Skip to main content

News & Events

Improving fairness in personalized AI models

Amy Sprague
April 23, 2024

New "fair collaborative learning" framework aims to improve both personalization and fairness in AI models simultaneously.

Artificial intelligence and machine learning are revolutionizing how we make decisions, with models being developed to provide personalized predictions and recommendations for individuals. However, a major challenge is ensuring these personalized models treat everyone fairly.

Ryan Lin headshot

Feng (Ryan) Lin

Enter the research of ISE PhD student Feng (Ryan) Lin. Lin’s paper, Fair Collaborative Learning (FairCL): A Method to Improve Fairness amid Personalization, was selected as a finalist of the 2023 INFORMS QSR Best Paper Competition, for developing a new framework called "fair collaborative learning" (FairCL) that can improve both the accuracy and fairness of personalized models.

"For model personalization where each individual has their own data and needs their own model, there are two traditional approaches," Lin explained. "Individualized learning trains models separately on each person's data, but when data is limited, these individual models can perform poorly. The opposite extreme is a one-size-fits-all solution that pools everyone's data into a single model, ignoring individual differences."

Collaborative Learning Explained

Collaborative learning (CL) takes a middle ground approach between individualized learning that builds completely separate models for each person, and a one-size-fits-all pooled model. It first identifies a set of "canonical" patterns or models in the data, such as the progression patterns of Alzheimer’s disease (normal aging, mild cognitive impairment, Alzheimer's disease), socio-economic status, or level of education. Each individual's personalized model is then characterized as a combination of these canonical models.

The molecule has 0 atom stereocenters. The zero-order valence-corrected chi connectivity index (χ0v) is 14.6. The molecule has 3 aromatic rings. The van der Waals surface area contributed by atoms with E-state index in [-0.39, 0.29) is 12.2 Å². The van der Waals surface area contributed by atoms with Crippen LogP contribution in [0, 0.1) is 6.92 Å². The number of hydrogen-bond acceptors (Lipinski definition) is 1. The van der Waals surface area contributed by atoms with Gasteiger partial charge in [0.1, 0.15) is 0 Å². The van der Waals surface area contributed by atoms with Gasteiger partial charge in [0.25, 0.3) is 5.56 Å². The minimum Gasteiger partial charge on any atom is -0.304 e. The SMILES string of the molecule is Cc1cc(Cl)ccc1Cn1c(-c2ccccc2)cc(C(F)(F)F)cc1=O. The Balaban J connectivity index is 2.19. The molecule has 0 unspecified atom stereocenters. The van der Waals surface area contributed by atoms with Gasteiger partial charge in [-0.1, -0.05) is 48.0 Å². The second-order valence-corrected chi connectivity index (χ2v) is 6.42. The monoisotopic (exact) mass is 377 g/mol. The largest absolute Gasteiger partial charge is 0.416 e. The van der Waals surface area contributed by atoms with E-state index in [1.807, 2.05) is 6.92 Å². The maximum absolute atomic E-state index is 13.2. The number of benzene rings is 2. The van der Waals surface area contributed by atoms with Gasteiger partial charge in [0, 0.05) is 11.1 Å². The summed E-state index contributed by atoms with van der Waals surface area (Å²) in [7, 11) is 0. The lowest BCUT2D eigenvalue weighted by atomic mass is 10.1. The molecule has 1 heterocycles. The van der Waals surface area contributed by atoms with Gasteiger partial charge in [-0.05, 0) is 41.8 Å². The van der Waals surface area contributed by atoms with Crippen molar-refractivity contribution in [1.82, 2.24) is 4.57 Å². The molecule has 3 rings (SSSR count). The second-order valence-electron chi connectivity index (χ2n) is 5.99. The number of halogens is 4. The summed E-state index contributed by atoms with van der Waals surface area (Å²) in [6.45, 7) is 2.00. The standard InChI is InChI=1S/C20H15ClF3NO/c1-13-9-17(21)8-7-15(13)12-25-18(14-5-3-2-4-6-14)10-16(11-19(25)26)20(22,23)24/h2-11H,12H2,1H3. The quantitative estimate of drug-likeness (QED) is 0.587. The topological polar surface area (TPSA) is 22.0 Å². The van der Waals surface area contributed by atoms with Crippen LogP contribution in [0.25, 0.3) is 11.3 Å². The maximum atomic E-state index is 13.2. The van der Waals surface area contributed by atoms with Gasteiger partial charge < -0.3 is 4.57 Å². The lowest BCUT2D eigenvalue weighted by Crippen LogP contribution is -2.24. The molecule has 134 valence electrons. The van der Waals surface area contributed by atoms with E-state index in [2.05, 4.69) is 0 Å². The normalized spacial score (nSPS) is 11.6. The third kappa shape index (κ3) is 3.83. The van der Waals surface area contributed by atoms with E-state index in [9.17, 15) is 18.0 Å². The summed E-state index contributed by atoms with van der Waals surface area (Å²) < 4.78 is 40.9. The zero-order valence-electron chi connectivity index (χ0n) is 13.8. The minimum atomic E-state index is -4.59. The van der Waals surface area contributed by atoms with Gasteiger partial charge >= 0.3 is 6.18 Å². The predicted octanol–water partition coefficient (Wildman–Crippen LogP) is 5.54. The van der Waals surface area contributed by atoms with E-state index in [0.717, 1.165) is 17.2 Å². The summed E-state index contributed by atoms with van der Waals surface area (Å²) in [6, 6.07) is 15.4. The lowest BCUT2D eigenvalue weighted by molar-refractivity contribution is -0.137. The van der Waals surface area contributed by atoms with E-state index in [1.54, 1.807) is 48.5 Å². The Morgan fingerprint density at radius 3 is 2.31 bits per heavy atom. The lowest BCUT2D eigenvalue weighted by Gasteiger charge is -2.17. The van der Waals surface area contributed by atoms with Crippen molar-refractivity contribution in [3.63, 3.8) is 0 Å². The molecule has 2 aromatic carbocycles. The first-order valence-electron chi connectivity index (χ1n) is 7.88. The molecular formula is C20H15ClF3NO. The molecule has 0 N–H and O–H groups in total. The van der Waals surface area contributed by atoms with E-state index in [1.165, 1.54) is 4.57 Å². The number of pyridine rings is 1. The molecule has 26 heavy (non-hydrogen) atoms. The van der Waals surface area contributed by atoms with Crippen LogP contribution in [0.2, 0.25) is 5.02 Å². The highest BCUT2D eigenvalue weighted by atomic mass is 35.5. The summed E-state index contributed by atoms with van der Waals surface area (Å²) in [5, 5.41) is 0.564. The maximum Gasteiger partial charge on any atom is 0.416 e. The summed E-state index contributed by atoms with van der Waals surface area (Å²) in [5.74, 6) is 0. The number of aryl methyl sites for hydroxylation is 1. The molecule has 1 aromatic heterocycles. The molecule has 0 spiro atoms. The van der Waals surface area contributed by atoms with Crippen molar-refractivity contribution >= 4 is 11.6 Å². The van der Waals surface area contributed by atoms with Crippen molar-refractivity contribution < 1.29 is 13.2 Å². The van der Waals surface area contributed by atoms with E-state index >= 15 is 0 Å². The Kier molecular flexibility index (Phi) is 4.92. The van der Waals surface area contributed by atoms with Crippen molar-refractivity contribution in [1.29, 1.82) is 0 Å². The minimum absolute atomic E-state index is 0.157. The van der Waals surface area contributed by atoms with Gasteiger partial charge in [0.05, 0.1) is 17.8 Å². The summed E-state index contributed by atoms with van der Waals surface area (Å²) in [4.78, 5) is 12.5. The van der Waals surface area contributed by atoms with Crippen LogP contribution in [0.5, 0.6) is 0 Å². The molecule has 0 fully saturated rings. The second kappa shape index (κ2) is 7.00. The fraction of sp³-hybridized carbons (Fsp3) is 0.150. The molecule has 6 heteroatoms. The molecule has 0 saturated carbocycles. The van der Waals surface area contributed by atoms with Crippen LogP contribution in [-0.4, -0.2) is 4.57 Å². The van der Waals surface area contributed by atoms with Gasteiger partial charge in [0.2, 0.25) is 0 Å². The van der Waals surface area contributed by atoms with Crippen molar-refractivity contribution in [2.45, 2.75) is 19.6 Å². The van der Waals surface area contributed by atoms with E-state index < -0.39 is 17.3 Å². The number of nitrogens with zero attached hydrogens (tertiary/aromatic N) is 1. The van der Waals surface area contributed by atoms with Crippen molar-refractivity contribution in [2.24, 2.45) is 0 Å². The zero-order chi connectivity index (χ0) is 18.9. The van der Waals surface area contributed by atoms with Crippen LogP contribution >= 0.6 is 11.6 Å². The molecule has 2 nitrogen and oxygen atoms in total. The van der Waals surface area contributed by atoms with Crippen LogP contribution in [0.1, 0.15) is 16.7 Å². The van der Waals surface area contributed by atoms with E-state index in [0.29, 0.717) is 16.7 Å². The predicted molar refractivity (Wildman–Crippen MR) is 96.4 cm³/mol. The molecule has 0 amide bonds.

"Collaborative learning can improve fairness compared to the extremes of individual or pooled models," Lin said. "However, it doesn't actively consider fairness constraints, which our FairCL framework aims to address."

FairCL incorporates various mathematical definitions of fairness used in AI ethics literature, such as ensuring similar individuals receive similar treatments. Among many possibilities, Lin found "bounded individual loss" to be a practical way to define fairness amid the complex formulation of personalized model optimization.

To solve this optimization problem, Lin developed a novel "self-adaptive" algorithm. "It ensures consistency between fairness constraints and the feasibility of the personalized models while reducing computational costs," he explained.

Lin's faculty adviser and co-author, Professor Shuai Huang, highlighted the novelty of the work: "Ryan's FairCL framework bridges an important gap between collaborative learning for personalization and fairness in machine learning models. His self-adaptive algorithm is a key innovation."

The potential applications span any scenario requiring personalized prediction and fair treatment, such as healthcare, transportation, education, and financial services. As AI pervades decision-making across domains, Lin's research offers a promising approach to develop personalized models that are not only accurate, but can also improve fairness.